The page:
Accountability in Internationally Administered Territories and the Impact of a (Post) - Conflict Context on Interdisciplinary Legal Research
Pluricourts; University of Oslo - Norwegian Centre for Human Rights
May 25, 2011
Armed conflict and its aftermath raise issues that can be answered through traditional doctrinal legal research. For instance, the scope and content of the legal obligations that apply to an individual member of a United Nations peacekeeping mission are determined by a straight analysis of the law. But conflict also creates many research problems that operate at the intersection between law and other disciplines, such as the issue of how to ensure accountability in a war-torn territory that is subject to international administration. This helps to explain why law is consistently included in calls for interdisciplinary research on issues stemming from (post)-conflict situations.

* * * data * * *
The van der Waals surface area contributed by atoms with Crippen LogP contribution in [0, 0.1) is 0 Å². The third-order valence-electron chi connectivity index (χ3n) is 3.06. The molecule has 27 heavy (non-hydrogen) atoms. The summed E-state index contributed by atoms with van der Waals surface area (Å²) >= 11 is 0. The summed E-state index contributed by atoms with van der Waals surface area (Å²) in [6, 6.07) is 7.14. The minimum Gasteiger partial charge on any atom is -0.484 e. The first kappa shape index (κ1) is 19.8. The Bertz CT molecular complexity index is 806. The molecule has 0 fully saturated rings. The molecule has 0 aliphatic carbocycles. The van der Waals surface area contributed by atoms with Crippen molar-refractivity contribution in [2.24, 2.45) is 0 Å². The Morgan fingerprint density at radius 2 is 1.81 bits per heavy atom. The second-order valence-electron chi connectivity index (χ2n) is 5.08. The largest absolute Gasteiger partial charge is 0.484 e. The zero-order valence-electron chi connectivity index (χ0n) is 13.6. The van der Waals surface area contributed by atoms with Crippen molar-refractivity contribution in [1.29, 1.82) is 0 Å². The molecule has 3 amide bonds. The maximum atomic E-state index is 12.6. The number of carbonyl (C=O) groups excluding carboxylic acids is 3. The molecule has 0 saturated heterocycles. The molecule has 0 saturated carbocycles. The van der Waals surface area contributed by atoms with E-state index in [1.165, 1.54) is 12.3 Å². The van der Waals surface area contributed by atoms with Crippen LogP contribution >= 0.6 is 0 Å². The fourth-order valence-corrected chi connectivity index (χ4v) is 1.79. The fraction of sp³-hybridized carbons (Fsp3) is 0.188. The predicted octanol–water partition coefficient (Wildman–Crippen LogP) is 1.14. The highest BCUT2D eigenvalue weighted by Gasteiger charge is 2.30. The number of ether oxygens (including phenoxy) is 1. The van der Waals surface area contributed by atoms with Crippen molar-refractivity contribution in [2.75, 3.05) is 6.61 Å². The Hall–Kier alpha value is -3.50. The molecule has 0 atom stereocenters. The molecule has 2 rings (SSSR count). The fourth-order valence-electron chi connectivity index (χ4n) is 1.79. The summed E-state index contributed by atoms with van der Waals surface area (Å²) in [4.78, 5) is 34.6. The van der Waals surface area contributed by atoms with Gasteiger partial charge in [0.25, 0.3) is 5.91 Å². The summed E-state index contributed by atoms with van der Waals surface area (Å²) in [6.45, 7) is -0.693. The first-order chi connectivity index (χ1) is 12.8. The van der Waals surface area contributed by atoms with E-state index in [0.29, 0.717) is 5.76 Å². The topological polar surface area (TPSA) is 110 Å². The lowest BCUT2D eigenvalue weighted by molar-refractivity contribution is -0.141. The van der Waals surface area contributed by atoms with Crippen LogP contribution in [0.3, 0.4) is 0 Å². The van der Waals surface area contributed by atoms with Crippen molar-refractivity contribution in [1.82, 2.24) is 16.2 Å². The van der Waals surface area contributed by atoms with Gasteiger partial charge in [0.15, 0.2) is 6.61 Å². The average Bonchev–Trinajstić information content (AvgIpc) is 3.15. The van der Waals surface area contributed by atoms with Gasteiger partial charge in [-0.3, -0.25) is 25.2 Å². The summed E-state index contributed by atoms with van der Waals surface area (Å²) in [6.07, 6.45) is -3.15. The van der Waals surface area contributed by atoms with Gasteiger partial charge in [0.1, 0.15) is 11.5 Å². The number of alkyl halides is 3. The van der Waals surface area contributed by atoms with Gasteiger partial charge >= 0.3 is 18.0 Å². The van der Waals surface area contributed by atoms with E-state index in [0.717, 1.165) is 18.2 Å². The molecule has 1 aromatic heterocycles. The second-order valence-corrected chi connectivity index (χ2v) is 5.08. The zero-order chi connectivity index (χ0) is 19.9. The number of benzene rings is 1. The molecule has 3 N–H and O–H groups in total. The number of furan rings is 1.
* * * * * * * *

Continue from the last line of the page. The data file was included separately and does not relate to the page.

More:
Through analysis of a research paper by Professor Richard Caplan on accountability of internationally administered territories, this paper considers the possibility that a (post)-conflict context could add an extra layer to the complexity of interdisciplinary legal research. More specifically, the paper identifies and explores possible complications that might arise if one were to try and fully combine a policy perspective with an international legal perspective in the analysis of the accountability of international administration of war-torn territories. A central point is that there are good reasons to expect that a (post)-conflict context will complicate the design and implementation of interdisciplinary legal research.
Number of Pages in PDF File: 10
Keywords: Law, Political, Conflict, Post-Conflict, Accountability, International Territorial Administration, Interdisciplinary
Date posted: May 27, 2011 ; Last revised: December 22, 2011
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